99 years of history. . . and counting

The original Melbourne Twenty were supporters and students of tonalist Max Meldrum. Incensed at his defeat in the 1918 election for president of the Victorian Artists Society, they split from the Victorian Artists Society and regrouped at his studio in Hardware Chambers, Elizabeth Street, Melbourne.

Sharing similar ideas on painting, they formed their own exhibiting group, calling themselves ‘The Society of Twenty Melbourne Painters’. Less than a year later in 1919, the breakaway group held their first exhibition. Later, the name of the society changed to ‘The Twenty Melbourne Painters Society’. Their determination and loyalty to the group ensured its success.

The group’s origin in dissention captured the attention of media and public. Acknowledging a debt to Max Meldrum’s school of tonal realism, TMPS Founding Secretary A.M.E. Bale stated:

“We desire nothing but sincerity and a humble study of nature, from which alone all art, whether decorative or realistic, draws any enduring life.”

Members of the society have always been skilled artists, though some became more widely recognised. Sir William Dargie C.B.E., O.B.E., painted the famous ‘Wattle’ portrait of Her Majesty Queen Elizabeth II during six two-hour sittings at Buckingham Palace in 1954. Reproductions of this well-known portrait hang in many public institutions; the original is in Parliament House, Canberra.

Miss A.M.E. Bale held the position of Secretary until her death. Her will included a bequest which established a scholarship bearing her name and encouraging representational art. The Alice Bale Art Award is today considered a highly prestigious prize, perhaps the most esteemed in representational painting in Australia. The award includes a travelling scholarship which enables Australian artists to study the works of the old masters abroad. The biennal judging of the A.M.E. Bale Travelling Scholarship and associated prizes for oil and watercolour, is carried out by members of the Twenty Melbourne Painters Society. The responsibility is taken seriously, with up to three days consideration on the selection and judging of submitted works.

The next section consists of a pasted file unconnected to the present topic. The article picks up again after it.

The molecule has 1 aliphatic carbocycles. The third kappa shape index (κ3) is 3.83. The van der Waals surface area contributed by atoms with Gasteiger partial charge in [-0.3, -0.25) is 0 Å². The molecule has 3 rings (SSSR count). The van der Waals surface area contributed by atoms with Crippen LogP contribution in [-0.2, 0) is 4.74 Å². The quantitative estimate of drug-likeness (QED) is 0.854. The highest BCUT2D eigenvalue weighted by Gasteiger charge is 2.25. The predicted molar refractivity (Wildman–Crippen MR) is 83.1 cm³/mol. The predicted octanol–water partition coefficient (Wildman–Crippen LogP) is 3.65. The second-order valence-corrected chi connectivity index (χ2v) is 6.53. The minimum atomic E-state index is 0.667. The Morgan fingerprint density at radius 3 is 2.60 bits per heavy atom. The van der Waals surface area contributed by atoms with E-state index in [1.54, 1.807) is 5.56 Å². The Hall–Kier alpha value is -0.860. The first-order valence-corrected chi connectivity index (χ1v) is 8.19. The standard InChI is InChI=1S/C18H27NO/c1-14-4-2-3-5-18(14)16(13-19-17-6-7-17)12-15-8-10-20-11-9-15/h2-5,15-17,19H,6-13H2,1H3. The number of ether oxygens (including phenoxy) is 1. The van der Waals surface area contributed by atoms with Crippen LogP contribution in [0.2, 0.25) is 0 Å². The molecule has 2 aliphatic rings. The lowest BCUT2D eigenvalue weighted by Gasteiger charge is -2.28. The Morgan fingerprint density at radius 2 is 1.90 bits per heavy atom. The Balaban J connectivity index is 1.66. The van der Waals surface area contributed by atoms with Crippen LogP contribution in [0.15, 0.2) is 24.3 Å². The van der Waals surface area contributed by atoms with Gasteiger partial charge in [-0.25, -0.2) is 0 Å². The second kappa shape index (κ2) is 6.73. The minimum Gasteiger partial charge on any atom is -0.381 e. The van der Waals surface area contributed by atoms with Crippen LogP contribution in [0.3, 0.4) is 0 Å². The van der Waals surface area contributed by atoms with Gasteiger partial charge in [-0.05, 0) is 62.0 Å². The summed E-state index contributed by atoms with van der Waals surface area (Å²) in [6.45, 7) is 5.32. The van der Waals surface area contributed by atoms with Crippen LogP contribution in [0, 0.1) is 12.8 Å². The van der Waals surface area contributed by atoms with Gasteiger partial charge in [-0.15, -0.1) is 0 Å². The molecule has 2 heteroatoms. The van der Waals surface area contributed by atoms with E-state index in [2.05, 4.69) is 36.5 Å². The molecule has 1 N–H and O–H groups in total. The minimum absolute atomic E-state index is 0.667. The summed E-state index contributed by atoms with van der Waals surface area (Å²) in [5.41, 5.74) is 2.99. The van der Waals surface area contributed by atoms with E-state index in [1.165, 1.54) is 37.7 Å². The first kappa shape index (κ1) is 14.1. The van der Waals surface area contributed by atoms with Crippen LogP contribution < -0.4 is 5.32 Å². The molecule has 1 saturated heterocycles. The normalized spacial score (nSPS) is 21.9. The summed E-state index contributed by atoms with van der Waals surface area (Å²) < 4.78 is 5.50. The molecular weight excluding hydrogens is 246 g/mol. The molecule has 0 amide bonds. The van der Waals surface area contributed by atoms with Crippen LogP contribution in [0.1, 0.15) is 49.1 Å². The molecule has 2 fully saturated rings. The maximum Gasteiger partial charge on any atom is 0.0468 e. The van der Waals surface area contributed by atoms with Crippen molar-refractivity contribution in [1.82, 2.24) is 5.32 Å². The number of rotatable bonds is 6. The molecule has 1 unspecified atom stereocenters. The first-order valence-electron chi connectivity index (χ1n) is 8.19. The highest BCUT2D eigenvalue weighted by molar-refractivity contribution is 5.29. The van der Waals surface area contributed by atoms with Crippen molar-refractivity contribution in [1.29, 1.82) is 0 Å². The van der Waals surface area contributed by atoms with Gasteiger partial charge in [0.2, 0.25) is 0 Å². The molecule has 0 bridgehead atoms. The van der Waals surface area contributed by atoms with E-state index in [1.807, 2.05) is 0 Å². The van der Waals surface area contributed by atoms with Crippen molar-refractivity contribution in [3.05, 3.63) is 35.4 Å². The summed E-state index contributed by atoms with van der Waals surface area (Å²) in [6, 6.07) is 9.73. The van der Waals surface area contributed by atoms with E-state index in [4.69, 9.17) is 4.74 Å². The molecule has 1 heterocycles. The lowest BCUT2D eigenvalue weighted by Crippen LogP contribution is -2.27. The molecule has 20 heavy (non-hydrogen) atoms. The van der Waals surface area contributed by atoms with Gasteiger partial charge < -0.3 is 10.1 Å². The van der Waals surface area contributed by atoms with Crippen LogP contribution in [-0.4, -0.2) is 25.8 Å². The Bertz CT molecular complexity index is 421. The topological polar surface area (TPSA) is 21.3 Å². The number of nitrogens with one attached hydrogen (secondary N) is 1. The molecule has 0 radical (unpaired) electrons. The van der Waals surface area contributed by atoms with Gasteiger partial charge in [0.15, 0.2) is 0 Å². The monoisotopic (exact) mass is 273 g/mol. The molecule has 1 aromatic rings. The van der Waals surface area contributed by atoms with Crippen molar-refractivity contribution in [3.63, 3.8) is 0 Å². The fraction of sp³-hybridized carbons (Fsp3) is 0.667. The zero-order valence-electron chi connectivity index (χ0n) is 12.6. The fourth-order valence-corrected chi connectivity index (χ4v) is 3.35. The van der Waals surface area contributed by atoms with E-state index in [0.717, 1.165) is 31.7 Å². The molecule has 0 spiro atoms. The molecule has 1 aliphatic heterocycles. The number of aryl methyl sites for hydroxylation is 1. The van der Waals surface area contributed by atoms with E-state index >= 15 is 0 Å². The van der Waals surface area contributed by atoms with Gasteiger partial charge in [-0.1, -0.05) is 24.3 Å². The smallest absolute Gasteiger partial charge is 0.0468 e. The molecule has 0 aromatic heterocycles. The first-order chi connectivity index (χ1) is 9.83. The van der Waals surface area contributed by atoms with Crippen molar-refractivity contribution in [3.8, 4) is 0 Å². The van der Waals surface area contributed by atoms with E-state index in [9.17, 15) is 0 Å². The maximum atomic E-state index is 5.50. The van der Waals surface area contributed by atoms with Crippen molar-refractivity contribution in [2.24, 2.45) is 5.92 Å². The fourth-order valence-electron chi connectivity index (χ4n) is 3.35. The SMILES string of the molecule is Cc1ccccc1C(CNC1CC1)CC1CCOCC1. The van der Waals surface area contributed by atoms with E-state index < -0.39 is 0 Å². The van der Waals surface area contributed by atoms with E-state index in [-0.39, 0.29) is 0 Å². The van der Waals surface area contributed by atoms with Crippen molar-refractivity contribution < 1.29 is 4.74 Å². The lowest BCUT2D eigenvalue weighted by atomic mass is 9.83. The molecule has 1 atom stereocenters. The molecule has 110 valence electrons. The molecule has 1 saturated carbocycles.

Other highly respected names from the group include Reshid Bey, Ernest Buckmaster, Rupert Bunny, Ron Crawford, William Frater O.B.E., Sir John Longstaff, and Clarice Beckett – all important members of the Australian artistic community.

Despite the emphasis on tradition, The Twenty Melbourne Painters Society is not aligned with strict adherence to a particular style of painting. The tradition is for quality. The group supports high standards of craftsmanship within the framework of representational tonal painting, requiring members to consolidate and improve the quality of traditional art, and promote fellowship among painters in the community. In nurturing high standards of work through professional painting, teaching and judging, they ensure that these qualities are passed on to current and future artists.

Any artistic society with a 99 year history can feel justifiably proud of its existence. It also has a rare exclusivity, as membership of the Twenty Melbourne Painters is by invitation only, after resignation or natural attrition. Artists feel honoured to be invited, and members feel privileged to be part of a group so recognised within the Australian art world.

The banner image at the top of this page shows an exhibition at the Athenaeum Gallery in 1920, the gallery which hosted the first Twenty Melbourne Painters Society exhibition. Image courtesy of the Archives of the Melbourne Athenaeum Library.